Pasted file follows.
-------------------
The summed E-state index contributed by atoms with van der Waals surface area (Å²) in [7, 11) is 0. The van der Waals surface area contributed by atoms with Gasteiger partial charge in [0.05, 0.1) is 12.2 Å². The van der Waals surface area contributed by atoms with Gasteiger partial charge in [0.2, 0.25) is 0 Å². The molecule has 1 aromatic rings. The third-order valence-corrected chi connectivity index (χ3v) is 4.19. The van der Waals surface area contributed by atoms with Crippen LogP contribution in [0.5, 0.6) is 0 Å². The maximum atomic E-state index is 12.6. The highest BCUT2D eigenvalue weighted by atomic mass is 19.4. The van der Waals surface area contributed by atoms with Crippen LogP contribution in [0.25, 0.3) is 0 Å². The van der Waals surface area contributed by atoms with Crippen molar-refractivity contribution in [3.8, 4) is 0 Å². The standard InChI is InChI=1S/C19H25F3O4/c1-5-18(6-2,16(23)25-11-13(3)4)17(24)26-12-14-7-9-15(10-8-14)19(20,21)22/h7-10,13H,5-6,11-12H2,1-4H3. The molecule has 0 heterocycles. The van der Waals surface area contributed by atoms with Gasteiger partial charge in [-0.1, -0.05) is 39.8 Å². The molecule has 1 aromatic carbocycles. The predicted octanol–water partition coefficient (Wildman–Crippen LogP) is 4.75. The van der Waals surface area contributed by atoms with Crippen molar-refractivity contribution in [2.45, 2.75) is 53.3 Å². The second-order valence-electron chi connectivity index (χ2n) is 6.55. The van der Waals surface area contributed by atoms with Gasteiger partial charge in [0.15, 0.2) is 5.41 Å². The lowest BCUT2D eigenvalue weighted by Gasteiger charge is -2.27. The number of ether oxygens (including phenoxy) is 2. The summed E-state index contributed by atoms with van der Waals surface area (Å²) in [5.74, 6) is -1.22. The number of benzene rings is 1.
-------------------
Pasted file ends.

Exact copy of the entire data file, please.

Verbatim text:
The summed E-state index contributed by atoms with van der Waals surface area (Å²) in [7, 11) is 0. The van der Waals surface area contributed by atoms with Gasteiger partial charge in [0.05, 0.1) is 12.2 Å². The van der Waals surface area contributed by atoms with Gasteiger partial charge in [0.2, 0.25) is 0 Å². The molecule has 1 aromatic rings. The third-order valence-corrected chi connectivity index (χ3v) is 4.19. The van der Waals surface area contributed by atoms with Crippen LogP contribution in [0.5, 0.6) is 0 Å². The maximum atomic E-state index is 12.6. The highest BCUT2D eigenvalue weighted by atomic mass is 19.4. The van der Waals surface area contributed by atoms with Crippen LogP contribution in [0.25, 0.3) is 0 Å². The van der Waals surface area contributed by atoms with Crippen molar-refractivity contribution in [3.8, 4) is 0 Å². The standard InChI is InChI=1S/C19H25F3O4/c1-5-18(6-2,16(23)25-11-13(3)4)17(24)26-12-14-7-9-15(10-8-14)19(20,21)22/h7-10,13H,5-6,11-12H2,1-4H3. The molecule has 0 heterocycles. The van der Waals surface area contributed by atoms with Gasteiger partial charge in [-0.1, -0.05) is 39.8 Å². The molecule has 1 aromatic carbocycles. The predicted octanol–water partition coefficient (Wildman–Crippen LogP) is 4.75. The van der Waals surface area contributed by atoms with Crippen molar-refractivity contribution in [2.45, 2.75) is 53.3 Å². The second-order valence-electron chi connectivity index (χ2n) is 6.55. The van der Waals surface area contributed by atoms with Gasteiger partial charge in [0.15, 0.2) is 5.41 Å². The lowest BCUT2D eigenvalue weighted by Gasteiger charge is -2.27. The number of ether oxygens (including phenoxy) is 2. The summed E-state index contributed by atoms with van der Waals surface area (Å²) in [5.74, 6) is -1.22. The number of benzene rings is 1.